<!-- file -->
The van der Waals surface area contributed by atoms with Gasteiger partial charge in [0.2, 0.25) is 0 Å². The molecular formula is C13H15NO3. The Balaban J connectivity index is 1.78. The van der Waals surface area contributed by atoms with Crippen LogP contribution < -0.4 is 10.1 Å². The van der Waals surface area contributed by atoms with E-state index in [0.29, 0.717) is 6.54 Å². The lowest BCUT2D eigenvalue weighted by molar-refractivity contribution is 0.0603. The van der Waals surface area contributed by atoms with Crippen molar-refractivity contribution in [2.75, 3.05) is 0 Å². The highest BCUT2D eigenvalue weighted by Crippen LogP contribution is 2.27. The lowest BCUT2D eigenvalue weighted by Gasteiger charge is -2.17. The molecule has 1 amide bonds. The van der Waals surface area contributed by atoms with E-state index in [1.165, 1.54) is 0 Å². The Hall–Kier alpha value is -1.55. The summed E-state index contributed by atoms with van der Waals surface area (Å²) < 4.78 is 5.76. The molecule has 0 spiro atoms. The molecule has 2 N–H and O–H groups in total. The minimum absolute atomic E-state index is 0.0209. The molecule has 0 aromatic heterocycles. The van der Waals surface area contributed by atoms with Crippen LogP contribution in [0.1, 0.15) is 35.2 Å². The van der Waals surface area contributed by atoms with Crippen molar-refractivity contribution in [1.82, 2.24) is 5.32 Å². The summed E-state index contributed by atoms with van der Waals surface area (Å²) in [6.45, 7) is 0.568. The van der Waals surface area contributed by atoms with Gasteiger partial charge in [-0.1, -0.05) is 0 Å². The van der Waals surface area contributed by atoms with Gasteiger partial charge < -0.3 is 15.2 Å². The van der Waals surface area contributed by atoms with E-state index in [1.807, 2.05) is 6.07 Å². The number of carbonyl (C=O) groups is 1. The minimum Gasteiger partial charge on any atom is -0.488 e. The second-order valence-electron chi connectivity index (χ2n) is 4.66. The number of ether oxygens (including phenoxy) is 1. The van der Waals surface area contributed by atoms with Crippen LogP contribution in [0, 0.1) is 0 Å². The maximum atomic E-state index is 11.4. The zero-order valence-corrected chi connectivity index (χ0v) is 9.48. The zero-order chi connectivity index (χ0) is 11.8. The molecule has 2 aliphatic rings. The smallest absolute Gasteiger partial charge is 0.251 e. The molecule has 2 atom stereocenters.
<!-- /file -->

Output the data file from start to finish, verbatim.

The van der Waals surface area contributed by atoms with Gasteiger partial charge in [0.2, 0.25) is 0 Å². The molecular formula is C13H15NO3. The Balaban J connectivity index is 1.78. The van der Waals surface area contributed by atoms with Crippen LogP contribution < -0.4 is 10.1 Å². The van der Waals surface area contributed by atoms with E-state index in [0.29, 0.717) is 6.54 Å². The lowest BCUT2D eigenvalue weighted by molar-refractivity contribution is 0.0603. The van der Waals surface area contributed by atoms with Crippen molar-refractivity contribution in [2.75, 3.05) is 0 Å². The highest BCUT2D eigenvalue weighted by Crippen LogP contribution is 2.27. The lowest BCUT2D eigenvalue weighted by Gasteiger charge is -2.17. The molecule has 1 amide bonds. The van der Waals surface area contributed by atoms with E-state index in [1.165, 1.54) is 0 Å². The Hall–Kier alpha value is -1.55. The summed E-state index contributed by atoms with van der Waals surface area (Å²) < 4.78 is 5.76. The molecule has 0 spiro atoms. The molecule has 2 N–H and O–H groups in total. The minimum absolute atomic E-state index is 0.0209. The molecule has 0 aromatic heterocycles. The van der Waals surface area contributed by atoms with Crippen LogP contribution in [0.1, 0.15) is 35.2 Å². The van der Waals surface area contributed by atoms with Crippen molar-refractivity contribution in [1.82, 2.24) is 5.32 Å². The summed E-state index contributed by atoms with van der Waals surface area (Å²) in [6.45, 7) is 0.568. The van der Waals surface area contributed by atoms with Gasteiger partial charge in [-0.1, -0.05) is 0 Å². The van der Waals surface area contributed by atoms with Gasteiger partial charge < -0.3 is 15.2 Å². The van der Waals surface area contributed by atoms with E-state index in [1.807, 2.05) is 6.07 Å². The number of carbonyl (C=O) groups is 1. The minimum Gasteiger partial charge on any atom is -0.488 e. The second-order valence-electron chi connectivity index (χ2n) is 4.66. The number of ether oxygens (including phenoxy) is 1. The van der Waals surface area contributed by atoms with Crippen LogP contribution in [0, 0.1) is 0 Å². The maximum atomic E-state index is 11.4. The zero-order valence-corrected chi connectivity index (χ0v) is 9.48. The zero-order chi connectivity index (χ0) is 11.8. The molecule has 2 aliphatic rings. The smallest absolute Gasteiger partial charge is 0.251 e. The molecule has 2 atom stereocenters.